Hydrogenated conjugated diene polymers having one or more terminal primary hydroxyl groups per molecule have been produced by capping living anionic polymers with oxetane or an alkyl substituted oxetane. The preferred polymers are low viscosity liquids at room temperature when the peak molecular weight of the polymer ranges between 1,000 and 10,000, as measured by gel permeation chromatography using polybutadiene standards, and when the 1,2-addition of any butadiene blocks ranges from 40% to 60%.
The peak molecular weights in the following examples were measured using gel permeation chromatography calibrated with polybutadiene standards having known peak molecular weights. The solvent for all samples was tetrahydrofuran.
The 1,2-additions vinyl contents was measured by C13 NMR in chloroform solution.
The viscosities were measured at room temperature on a Rheometrics Dynamic Mechanical Spectrometer in dynamic oscillatory mode at a frequency of 10 radians per second.
A linear isoprene polymer having about one terminal hydroxyl group per molecule was prepared by capping a "living" anionically polymerized isoprene chain with oxetane (1,3-propane oxide) and protonating the intermediately formed lithium alkoxide. A s-BuLi initiated polymerization of isoprene in a diethyl ether/cyclohexane (10/90 wt/wt) mixed solvent system at about 40° C. afforded a solution (about 17% polymer solids) of "living" polymer chains. When polymerization was essentially complete, an aliquot of this solution was quenched by treatment with an excess of methanol (control sample). Analysis of the quenched sample by Gel Permeation Chromatography found a polymer having a peak molecular weight (MW) of about 1,000; C13 Nuclear Magnetic Resonance (NMR) analysis of this sample found the 3,4-isoprene addition content to be about 42% mol.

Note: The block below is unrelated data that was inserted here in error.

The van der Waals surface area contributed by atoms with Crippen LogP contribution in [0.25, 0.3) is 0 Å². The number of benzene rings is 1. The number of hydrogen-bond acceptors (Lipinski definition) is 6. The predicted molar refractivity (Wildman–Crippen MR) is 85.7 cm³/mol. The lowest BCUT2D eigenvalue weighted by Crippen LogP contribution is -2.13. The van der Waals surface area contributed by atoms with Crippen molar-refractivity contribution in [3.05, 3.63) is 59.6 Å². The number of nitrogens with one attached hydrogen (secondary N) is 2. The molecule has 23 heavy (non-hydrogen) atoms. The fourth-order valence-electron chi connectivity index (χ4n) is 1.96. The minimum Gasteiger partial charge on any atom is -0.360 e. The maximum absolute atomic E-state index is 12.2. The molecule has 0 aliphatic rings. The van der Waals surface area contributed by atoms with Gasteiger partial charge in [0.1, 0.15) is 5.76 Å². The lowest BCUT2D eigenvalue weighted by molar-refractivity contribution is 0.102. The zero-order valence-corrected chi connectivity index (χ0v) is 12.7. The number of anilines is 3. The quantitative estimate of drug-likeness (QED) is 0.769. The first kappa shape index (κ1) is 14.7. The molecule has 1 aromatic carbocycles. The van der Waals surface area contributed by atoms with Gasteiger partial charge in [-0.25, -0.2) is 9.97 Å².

An aliquot of the "living" polymer solution (cement) was treated with an excess of oxetane (oxetane/polymerlithium=2.4/1 (mol/mol)) to effect the capping reaction. About one minute after the addition of the capping reagent, the polymer solution lost the pale yellow color typical of a "living" isoprene cement; the mixture was stirred for an additional 1.5 hr. The sample was then treated with about 1/2 ml of MeOH and the product isolated. Analysis of the capped and protonated product by GPC and NMR found a linear isoprene polymer having 99% of the chains capped on one end by a primary hydroxyl moiety derived from reaction with oxetane.
Analogous aliquots of the same "living" polymer cement were treated with varying amounts of oxetane affording the following results:
______________________________________Oxetane/Polymer-Li Capping Efficiency(mol/mol) (mol % hydroxyl endcap)______________________________________1.2 932.4 994.7 969.5 88______________________________________
These results show that a "living" isoprene polymer treated with oxetane will react to afford a polymer intermediate which when worked up under conditions that protonate the lithium alkoxide affords a polymer having a primary hydroxyl end group.